32The absolute rule of the state shall be a function of the absolute liberty of each individual will.
33Do what thou wilt shall be the whole of the law.
34The pious pretense that evil does not exist only makes it vague, enormous and menacing.
35Having to talk destroys the symphony of silence.
36To use legal or financial constraint to compel either abstention or submission, is entirely horrible, unnatural and absurd.
37The greatest horrors in the history of mankind are not due to the ambition of the Napoleons or the vengeance of the Agamemnons, but to the doctrinaire philosophers. The theories of the sentimentalist Rousseau inspired the integrity of the passionless Robespierre. The cold-blooded calculations of Karl Marx led to the judicial and business-like operations of the Cheka.
38There is a splendour in my name hidden and glorious, as the sun of midnight is ever the son.
39What is necessary is not to seek after some fantastic ideal, utterly unsuited to our real needs, but to discover the true nature of those needs, to fulfill them, and rejoice therein.
40Happiness lies within one's self, and the way to dig it out is cocaine.
41If one were to take the bible seriously one would go mad. But to take the bible seriously, one must be already mad.
42Magick is the Art of Life itself.
43It is only necessary to destroy in oneself the roots of those motives which determine a man's course, in order to enjoy the omnipotence and immunity of a god.
44Black magic is not a myth. It is a totally unscientific and emotional form of magic, but it does get results 鈥?of an extremely temporary nature.
45Their false compassion is called compassion and their false understanding is called understanding, for this is their most potent spell.
46A madhouse of frenzied moneymaking and frenzied pleasure-seeking, with none of the corners chipped off. It is beautifully situatedand the air reminds one curiously of Edinburgh.
47You must on no account attempt to use the squares given in the Book of the Sacred Magic of Abramelin the Mage until you have succeeded in the Operation. More, unless you mean to perform it, and are prepared to go to any length to do so, you are a fool to have the book in your possession at all. Those squares are liable to get loose and do things on their own initiative; and you won't like it.
48Those magicians who object to the use of blood, have endeavored to replace it with incense. But, the bloody sacrifice, though more dangerous, is more efficacious. And for nearly all purposes, human sacrifice is the best.
49Unspeakable is the variety of form and immeasurable the diversity of beauty, but in all is the seal of unity.
50I have never grown out of the infantile belief that the universe was made for me to suck.
51Sanity is a compromise.
52The Inmost is one with the Inmost; yet the form of the One is not the form of the other; intimacy exacts fitness. He therefore who liveth by air, let him not be bold to breathe water. But mastery cometh by measure: to him who with labour, courage, and caution giveth his life to understand all that doth encompass him, and to prevail against it, shall be increase. "The word of Sin is Restriction": seek therefore Righteousness, enquiring into Iniquity, and fortify thyself to overcome it.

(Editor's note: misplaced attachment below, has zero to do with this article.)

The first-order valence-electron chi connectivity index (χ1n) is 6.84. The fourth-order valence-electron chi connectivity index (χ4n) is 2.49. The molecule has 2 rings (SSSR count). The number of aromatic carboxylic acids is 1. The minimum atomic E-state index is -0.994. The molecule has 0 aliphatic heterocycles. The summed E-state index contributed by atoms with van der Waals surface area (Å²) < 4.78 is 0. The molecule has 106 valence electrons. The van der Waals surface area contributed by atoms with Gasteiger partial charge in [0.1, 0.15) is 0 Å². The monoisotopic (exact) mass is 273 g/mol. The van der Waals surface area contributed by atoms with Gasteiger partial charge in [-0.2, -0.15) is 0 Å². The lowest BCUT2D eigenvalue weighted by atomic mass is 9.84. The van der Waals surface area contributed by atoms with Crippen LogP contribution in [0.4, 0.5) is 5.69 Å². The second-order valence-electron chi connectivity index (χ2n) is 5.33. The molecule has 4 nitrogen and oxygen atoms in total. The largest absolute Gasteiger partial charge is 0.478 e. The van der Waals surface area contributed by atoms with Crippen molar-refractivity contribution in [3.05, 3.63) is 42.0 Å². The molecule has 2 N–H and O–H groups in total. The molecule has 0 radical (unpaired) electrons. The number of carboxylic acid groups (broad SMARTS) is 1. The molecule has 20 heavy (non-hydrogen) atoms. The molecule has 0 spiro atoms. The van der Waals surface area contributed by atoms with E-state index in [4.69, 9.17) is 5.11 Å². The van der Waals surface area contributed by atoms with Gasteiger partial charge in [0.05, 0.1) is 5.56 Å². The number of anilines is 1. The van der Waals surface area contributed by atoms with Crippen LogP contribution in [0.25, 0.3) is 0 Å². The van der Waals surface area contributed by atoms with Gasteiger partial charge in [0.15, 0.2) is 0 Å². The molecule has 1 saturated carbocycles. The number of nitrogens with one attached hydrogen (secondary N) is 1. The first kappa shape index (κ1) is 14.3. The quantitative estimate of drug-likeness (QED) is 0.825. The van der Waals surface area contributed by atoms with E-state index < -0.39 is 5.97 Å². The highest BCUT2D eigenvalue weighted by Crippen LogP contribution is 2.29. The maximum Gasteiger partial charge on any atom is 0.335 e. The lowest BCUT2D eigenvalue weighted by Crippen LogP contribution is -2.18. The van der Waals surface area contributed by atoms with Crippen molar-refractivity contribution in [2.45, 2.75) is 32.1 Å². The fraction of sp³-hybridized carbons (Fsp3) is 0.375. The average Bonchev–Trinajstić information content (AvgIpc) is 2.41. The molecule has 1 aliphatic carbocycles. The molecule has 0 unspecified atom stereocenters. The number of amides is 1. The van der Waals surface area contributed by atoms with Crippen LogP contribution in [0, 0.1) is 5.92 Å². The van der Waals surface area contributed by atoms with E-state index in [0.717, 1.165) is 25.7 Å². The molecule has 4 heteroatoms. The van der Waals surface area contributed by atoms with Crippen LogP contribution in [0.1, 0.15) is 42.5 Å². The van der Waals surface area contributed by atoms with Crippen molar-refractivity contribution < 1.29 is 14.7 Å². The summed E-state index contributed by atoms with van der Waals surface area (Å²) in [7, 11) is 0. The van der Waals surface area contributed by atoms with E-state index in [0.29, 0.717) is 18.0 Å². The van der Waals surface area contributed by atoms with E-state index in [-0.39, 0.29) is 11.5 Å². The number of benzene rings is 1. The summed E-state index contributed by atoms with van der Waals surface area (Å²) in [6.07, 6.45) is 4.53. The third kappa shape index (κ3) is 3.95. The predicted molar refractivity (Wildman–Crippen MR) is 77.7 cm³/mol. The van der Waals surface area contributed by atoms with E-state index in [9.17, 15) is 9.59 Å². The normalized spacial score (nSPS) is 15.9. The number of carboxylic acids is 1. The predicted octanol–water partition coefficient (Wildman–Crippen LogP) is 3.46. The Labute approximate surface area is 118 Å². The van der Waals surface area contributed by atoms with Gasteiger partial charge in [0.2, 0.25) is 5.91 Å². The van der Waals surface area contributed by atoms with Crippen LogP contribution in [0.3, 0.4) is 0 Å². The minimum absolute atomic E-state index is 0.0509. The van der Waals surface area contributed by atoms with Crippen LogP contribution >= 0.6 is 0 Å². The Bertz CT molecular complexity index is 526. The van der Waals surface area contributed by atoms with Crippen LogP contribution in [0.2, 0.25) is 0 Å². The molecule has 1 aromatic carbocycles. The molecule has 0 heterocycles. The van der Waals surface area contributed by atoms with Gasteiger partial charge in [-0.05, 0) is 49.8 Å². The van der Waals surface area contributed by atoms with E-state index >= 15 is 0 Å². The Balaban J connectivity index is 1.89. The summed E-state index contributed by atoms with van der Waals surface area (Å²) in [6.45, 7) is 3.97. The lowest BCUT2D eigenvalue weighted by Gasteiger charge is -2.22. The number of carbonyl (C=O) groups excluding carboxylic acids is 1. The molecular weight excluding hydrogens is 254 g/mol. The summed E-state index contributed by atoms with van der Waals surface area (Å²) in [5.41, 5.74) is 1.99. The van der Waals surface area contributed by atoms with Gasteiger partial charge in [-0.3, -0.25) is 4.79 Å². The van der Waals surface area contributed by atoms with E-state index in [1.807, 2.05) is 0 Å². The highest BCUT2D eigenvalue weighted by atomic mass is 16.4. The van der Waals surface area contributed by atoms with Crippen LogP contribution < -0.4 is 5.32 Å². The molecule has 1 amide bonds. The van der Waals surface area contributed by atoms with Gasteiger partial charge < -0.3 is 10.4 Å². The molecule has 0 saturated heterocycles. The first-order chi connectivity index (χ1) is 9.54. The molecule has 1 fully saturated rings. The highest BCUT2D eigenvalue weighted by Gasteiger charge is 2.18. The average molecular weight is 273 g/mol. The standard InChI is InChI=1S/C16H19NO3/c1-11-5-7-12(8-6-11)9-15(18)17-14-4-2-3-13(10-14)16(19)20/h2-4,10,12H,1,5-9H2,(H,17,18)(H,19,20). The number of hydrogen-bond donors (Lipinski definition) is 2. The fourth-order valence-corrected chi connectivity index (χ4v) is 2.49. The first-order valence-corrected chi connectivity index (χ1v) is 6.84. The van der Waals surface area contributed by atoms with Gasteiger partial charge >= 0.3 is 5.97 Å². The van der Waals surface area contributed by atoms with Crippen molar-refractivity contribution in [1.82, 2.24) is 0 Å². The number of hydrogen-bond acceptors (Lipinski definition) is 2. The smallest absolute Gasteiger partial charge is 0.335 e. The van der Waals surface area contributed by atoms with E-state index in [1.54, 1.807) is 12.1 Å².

53In every Magical, or similar system, it is invariably the first condition which the Aspirant must fulfill: he must once and for all and for ever put his family outside his magical circle.Even the Gospels insist clearly and weightily on this.Christ himself (i.e. whoever is meant by this name in this passage) callously disowns his mother and his brethren (Luke VIII, 19). And he repeatedly makes discipleship contingent on the total renunciation of all family ties. He would not even allow a man to attend his father's funeral!Is the magical tradition less rigid?Not on your life!
54The essence of independence has been to think and act according to standards from within, not without.
55Sit still. Stop thinking. Shut up. Get out! The first two of these instructions comprise the whole of the technique of Yoga. The last two are of a sublimity which it would be improper to expound in this present elementary stage.
56Every one interprets everything in terms of his own experience. If you say anything which does not touch a precisely similar spot in another man's brain, he either misunderstands you, or doesn't understand you at all.
57The Quest of the Holy Grail, the Search for the Stone of the Philosophers-by whatever name we choose to call the Great Work-is therefore endless. Success only opens up new avenues of brilliant possibility.
58By the power of truth, I, while living, have conquered the universe.
59Practically, Science is true; and Faith is foolish.
60To the eyes of a god, mankind must appear as a species of bacteria which multiply and become progressively virulent whenever they find themselves in a congenial culture, and whose activity diminishes until they disappear completely as soon as proper measures are taken to sterilize them.
- Alessandro Manzoni Quotes
- Alexander Blok Quotes
- Alexander Alekhine Quotes
- Alexander Brome Quotes
- Alexander Crummell Quotes
- Alexander Anderson Quotes
- Alexander Berkman Quotes
- Alexander Fleming Quotes
- Alexander Fraser Tytler Quotes
- Alexander H. Stephens Quotes
- Alexander Hamilton Quotes
- Alexander Graham Bell Quotes
- Lajos Kossuth Quotes
- Rachel Field Quotes
- W.N.P. Barbellion Quotes
- Adolphe Thiers Quotes
- Alexander Alekhine Quotes
- Alexander Berkman Quotes
- Alexander MacLaren Quotes
- Alexander Whyte Quotes
- Alexis Soyer Quotes
- Alfonso X of Castile Quotes
- Alfred Jodl Quotes
- Alice Duer Miller Quotes
- Alphonse Daudet Quotes
- Andre Gide Quotes
- Andrew Carnegie Quotes